But he’s all too aware that NGOs and charities are under continuous pressure to be transparent, accountable and compliant, while keeping overheads as low as possible, due to the perception by donors that every dollar of funding should go to their programs to achieve the most impact.
“Not-for-profits need to track and report impact according to increasingly demanding donor requirements. Monitoring and evaluation of the impact they make is getting more and more important, since donors want to be followed up about the results they’ve made with their money.”
And now, says Jeroen, NFPs have a new challenge — the habits of the next generation of donors and the donation platforms that act like brokers.
“The next-generation donors (younger people) tend not to support an organization, but donate rather to specific good causes and programs. And they want to donate straight form their phone. So NFPs need to find a way to open up their initiatives to the community to get the donations, but also to report back how they have spent the money.”
Pressure to choose ‘the right system’
To cope with the complex requirements of the sector and the need to adapt quickly to change, there’s increasing pressure on NFPs to have ‘the right technology platform,’ says Jeroen.
“As the world gets more IT-savvy, not-for-profits have to pick the right software. There is free software, aged software, and generic solutions originally designed for manufacturing, but these all create fragmented architecture and necessitate expensive, endless customizations and add-ons.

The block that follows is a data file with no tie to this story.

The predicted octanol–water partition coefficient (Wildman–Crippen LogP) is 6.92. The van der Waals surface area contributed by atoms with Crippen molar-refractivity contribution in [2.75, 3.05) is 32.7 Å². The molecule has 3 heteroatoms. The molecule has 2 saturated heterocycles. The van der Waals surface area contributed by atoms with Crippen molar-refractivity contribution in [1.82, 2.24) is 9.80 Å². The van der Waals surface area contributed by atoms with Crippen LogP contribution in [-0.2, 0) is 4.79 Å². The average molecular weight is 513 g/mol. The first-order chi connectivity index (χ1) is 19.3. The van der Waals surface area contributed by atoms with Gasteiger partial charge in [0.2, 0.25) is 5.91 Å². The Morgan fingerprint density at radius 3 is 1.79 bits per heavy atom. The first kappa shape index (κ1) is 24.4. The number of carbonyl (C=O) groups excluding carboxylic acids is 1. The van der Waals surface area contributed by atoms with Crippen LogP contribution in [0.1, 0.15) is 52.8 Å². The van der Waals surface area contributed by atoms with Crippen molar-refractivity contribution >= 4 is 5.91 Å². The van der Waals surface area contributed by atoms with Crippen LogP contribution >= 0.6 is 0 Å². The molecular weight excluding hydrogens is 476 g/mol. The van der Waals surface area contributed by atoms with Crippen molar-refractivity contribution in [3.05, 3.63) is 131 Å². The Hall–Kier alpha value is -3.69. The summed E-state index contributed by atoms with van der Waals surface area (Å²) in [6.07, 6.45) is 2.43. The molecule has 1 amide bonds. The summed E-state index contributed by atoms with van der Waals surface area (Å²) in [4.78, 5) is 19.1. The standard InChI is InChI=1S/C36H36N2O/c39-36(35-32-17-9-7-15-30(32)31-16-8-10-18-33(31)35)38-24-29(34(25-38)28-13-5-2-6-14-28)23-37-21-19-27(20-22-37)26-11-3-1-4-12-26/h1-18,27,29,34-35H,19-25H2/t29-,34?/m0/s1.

“Also, none of these suit, say, an emergency aid organization trying to vaccinate 1,000 people, an NGO committed to educating struggling communities or a charity providing individual families with livestock and training.
“Finally, IT investment also represents a contradiction for NFPs — they need software systems and technology to be compliant with the donors’ requirements, but at the same time they can’t spend too much on indirect costs, which includes IT solution costs.
“That is one reason why not-for-profits are struggling — it is hard to find the right provider. As solution architects, we understand all this and translate it into software that’s specific to the sector’s challenges.”
“Unit4 provides software for people-centric, service-oriented organizations such as NFPs. It is people that make the difference — the nurses in the field, the coordinators running programs, the drivers on a project. So, we leverage technology to ensure our clients can create space for staff to spend more time on work that makes an impact in the world.”